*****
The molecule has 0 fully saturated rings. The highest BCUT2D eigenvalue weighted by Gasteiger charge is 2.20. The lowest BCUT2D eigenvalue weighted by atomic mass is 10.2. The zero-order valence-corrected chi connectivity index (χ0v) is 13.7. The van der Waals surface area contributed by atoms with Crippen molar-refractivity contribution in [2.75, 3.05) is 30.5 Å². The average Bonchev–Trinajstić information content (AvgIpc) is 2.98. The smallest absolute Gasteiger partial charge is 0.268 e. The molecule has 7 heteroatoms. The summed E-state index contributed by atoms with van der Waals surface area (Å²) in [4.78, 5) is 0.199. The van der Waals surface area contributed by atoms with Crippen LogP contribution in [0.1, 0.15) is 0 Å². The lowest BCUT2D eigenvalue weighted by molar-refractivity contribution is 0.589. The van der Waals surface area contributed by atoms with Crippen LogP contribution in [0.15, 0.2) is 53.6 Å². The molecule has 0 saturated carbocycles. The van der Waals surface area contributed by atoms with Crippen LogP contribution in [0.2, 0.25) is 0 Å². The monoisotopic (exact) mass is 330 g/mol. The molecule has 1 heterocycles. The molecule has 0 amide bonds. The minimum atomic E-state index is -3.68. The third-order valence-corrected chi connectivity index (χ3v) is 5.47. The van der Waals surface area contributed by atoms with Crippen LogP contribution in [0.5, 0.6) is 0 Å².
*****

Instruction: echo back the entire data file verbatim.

The molecule has 0 fully saturated rings. The highest BCUT2D eigenvalue weighted by Gasteiger charge is 2.20. The lowest BCUT2D eigenvalue weighted by atomic mass is 10.2. The zero-order valence-corrected chi connectivity index (χ0v) is 13.7. The van der Waals surface area contributed by atoms with Crippen molar-refractivity contribution in [2.75, 3.05) is 30.5 Å². The average Bonchev–Trinajstić information content (AvgIpc) is 2.98. The smallest absolute Gasteiger partial charge is 0.268 e. The molecule has 7 heteroatoms. The summed E-state index contributed by atoms with van der Waals surface area (Å²) in [4.78, 5) is 0.199. The van der Waals surface area contributed by atoms with Crippen LogP contribution in [0.1, 0.15) is 0 Å². The lowest BCUT2D eigenvalue weighted by molar-refractivity contribution is 0.589. The van der Waals surface area contributed by atoms with Crippen LogP contribution in [0.15, 0.2) is 53.6 Å². The molecule has 0 saturated carbocycles. The van der Waals surface area contributed by atoms with Crippen LogP contribution in [0.2, 0.25) is 0 Å². The monoisotopic (exact) mass is 330 g/mol. The molecule has 1 heterocycles. The molecule has 0 amide bonds. The minimum atomic E-state index is -3.68. The third-order valence-corrected chi connectivity index (χ3v) is 5.47. The van der Waals surface area contributed by atoms with Crippen LogP contribution in [0.5, 0.6) is 0 Å².